Malago to lead organizing committee if Milan-Cortina wins

ROME — Italian Olympic Committee president Giovanni Malago will lead the organizing committee if the Milan-Cortina d'Ampezzo bid wins next month's vote to host the 2026 Winter Games.

Malago's announcement on Tuesday came hours after a massive police operation in the Milan area resulted in 43 people being arrested — many of them public officials — for alleged corruption in assigning public construction projects to "Mafia-like" groups.

"If someone has made mistakes I don't think it can affect the Olympic bid," Lombardy president Attilio Fontana said.

Malago's decision was made together with representatives of Milan, Cortina, and the two regions.

"The IOC wants a representative from the sports world," Malago said, adding a business manager would take on the role of CEO.

While leading the organizing committee, Malago would remain president of CONI, with his current term ending in 2021. If re-elected, Malago could remain CONI president through 2025 and the body said he could also remain organizing committee head through the 2026 Olympics.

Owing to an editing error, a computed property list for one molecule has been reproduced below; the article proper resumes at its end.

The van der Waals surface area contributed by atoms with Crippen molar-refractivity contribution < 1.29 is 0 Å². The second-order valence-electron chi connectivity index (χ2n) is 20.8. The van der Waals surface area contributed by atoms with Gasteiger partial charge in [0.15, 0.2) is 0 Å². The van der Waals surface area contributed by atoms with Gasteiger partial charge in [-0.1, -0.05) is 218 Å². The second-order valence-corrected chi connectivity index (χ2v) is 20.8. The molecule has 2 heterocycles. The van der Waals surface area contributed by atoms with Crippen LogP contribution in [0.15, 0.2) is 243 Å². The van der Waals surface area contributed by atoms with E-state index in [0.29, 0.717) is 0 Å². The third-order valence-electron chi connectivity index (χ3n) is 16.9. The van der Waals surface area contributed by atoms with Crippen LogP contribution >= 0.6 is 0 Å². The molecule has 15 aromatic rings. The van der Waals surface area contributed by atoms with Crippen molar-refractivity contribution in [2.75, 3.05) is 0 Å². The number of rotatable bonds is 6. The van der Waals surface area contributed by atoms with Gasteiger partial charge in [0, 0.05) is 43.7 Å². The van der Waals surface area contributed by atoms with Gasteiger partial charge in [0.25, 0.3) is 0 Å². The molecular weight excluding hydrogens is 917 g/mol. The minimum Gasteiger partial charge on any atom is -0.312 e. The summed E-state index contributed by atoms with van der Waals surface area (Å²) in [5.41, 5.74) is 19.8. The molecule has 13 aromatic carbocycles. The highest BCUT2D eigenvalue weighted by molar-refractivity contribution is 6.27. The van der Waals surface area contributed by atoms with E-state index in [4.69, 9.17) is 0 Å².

Malago was also recently elected as an IOC member, a position that will last at least through 2029.

With Stockholm-Are the only other remaining bid, the IOC will vote on the 2026 host on June 24 in Lausanne, Switzerland.

Skiing great Alberto Tomba will attend the vote to promote the Italian bid. Also attending will be Olympic champions Sofia Goggia (downhill skiing) and Michela Moioli (snowboard cross).

Bid members will wear clothing designed by Giorgio Armani and theme music will be composed by Academy Award winner Ennio Morricone.

The Milan-Cortina candidacy takes full advantage of more flexible hosting rules provided by recent reforms from IOC President Thomas Bach.

The bid proposes to hold figure skating, ice hockey and short-track speedskating in Milan; sliding sports and curling in 1956 host Cortina; and speedskating, biathlon and Nordic sports in Trentino-Alto Adige.

Alpine skiing would be divided between Bormio (men) and Cortina (women), and only one venue would need to be built from scratch — an arena in Milan.

The opening ceremony would be at the 80,000-seat San Siro in Milan, with the closing at Verona Arena, a large Roman amphitheater.


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